Next up on my to-cook list is spaghetti with prawns and bacon. The recipe in the book calls for tinned clams but after an unfortunate reaction to some tinned mussels a few years ago (maybe allergy, maybe it was just a bad batch) I’m inclined to stick with a known-safe equivalent — in this case, 200g of Co-op frozen prawns ^^ Should be good 🙂
That’s what I got when I ran ‘chicken chasseur’ through Google Translate. That’s the name of the recipe I made yesterday — it’s basically a tomato-y chicken stew. I made mine in the slow cooker rather than on the hob, because I wasn’t sure that any of my saucepans would fit all the ingredients. The recipe in the book is pretty veg-heavy, and my making of it was even more so, because I used 2 hefty onions (couldn’t find any shallots) and about 8 sticks of celery that I had left over from last week — yum yum!
I also left out the celeriac mash, because celeriac is pretty high on my list of ‘NOPE’ foods (flavour+texture). I soak up the juices with a decent slice or two of brown bread instead 🙂 Yum yum ^^
Okay, so ‘transit’ is a reference to the Ford Transit, also known in various places as a ‘transit van’, and ‘love’… well… ^_^;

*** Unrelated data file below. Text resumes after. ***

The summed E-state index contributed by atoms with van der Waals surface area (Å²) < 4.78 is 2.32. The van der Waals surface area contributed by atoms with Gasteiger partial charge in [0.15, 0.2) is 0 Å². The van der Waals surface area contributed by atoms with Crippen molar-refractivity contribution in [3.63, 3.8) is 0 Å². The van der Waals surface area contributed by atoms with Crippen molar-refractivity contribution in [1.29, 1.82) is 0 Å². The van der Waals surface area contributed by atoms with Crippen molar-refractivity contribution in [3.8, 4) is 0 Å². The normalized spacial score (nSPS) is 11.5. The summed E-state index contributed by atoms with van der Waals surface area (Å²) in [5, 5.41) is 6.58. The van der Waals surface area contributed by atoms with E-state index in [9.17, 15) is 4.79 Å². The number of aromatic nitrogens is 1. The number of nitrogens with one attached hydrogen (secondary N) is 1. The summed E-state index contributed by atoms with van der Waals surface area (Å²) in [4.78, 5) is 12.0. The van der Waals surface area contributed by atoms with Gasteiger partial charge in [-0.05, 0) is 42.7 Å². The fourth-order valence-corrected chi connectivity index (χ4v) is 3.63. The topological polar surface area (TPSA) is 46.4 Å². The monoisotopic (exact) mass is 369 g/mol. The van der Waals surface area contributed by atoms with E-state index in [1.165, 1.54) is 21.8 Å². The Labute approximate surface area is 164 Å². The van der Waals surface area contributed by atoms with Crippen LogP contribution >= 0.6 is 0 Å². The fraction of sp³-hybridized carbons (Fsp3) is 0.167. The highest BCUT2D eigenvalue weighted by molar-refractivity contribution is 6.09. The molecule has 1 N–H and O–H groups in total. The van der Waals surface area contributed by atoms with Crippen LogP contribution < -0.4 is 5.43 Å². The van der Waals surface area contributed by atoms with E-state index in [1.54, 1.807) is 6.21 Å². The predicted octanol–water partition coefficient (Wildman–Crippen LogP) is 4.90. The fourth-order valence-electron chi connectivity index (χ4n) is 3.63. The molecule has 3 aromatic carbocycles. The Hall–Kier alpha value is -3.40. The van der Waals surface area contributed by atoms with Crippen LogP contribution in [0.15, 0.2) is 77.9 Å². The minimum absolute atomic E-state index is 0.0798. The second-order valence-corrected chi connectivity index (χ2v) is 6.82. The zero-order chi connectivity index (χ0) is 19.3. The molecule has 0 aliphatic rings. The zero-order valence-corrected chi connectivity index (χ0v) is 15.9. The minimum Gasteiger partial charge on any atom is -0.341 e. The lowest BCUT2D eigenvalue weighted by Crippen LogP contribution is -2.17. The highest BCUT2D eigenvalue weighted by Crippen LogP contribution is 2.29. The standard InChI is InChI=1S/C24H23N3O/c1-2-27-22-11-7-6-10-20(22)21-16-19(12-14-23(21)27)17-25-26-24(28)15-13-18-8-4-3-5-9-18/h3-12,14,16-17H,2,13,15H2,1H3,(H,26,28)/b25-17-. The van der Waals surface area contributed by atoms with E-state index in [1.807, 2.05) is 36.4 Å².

Suffice it to say, the title of this post is a slightly raunchy pun on ‘coq au vin’, which I made yesterday in my slow cooker (pun not mine, by the way — it appears in the recipe intro for the recipe I used in HD3, and a very definitely non-diet version under the ‘Love…’ title also appears in the Hairy Bikers’ Twelve Days Of Christmas).
It turned out pretty darn well, even though I goofed at the meat-buying stage. Y’see, the recipe calls for 4 chicken thighs and 4 chicken drumsticks, and my brain decided that drumsticks=legs, forgetting that what my local butcher sells as ‘chicken legs’ is 1 thigh attached to 1 drumstick. This meant that I ended up with, essentially, 8 thighs and 4 drumsticks. I only just managed to fit everything into the slow cooker! It turned out deliciously, though, and I have 5 or 6 portions squirrelled away in my freezer for emergencies ^^
I made some yesterday, except I used ordinary small prawns rather than tiger prawns, and instead of grilling them I mixed them in with noodles and treated the marinade as a sauce. Yum yum! 😀 I also used the zest as well as the juice of two lemons in the marinade, and balsamic vinegar instead of white wine vinegar (for some reason my local Sainsburys doesn’t seem to stock any vinegar at all…)
Apologies for short post, it’s been a fairly chaotic week so I’m low on blog-type inspiration. Better luck next week, eh?
Celebrating 50 years of research from Journal of Philosophy of Education
Modena is one of Italy’s wealthiest cities, with a rich cultural heritage. It is easily reached from Emilia Romagna’s food Meccas, Bologna and Parma, and its central cathedral, bell tower, Torre della Ghirlandina, and Piazza Grande have been Unesco World Heritage sites since 1997. It was the birthplace of tenor Luciano Pavarotti, and home to […]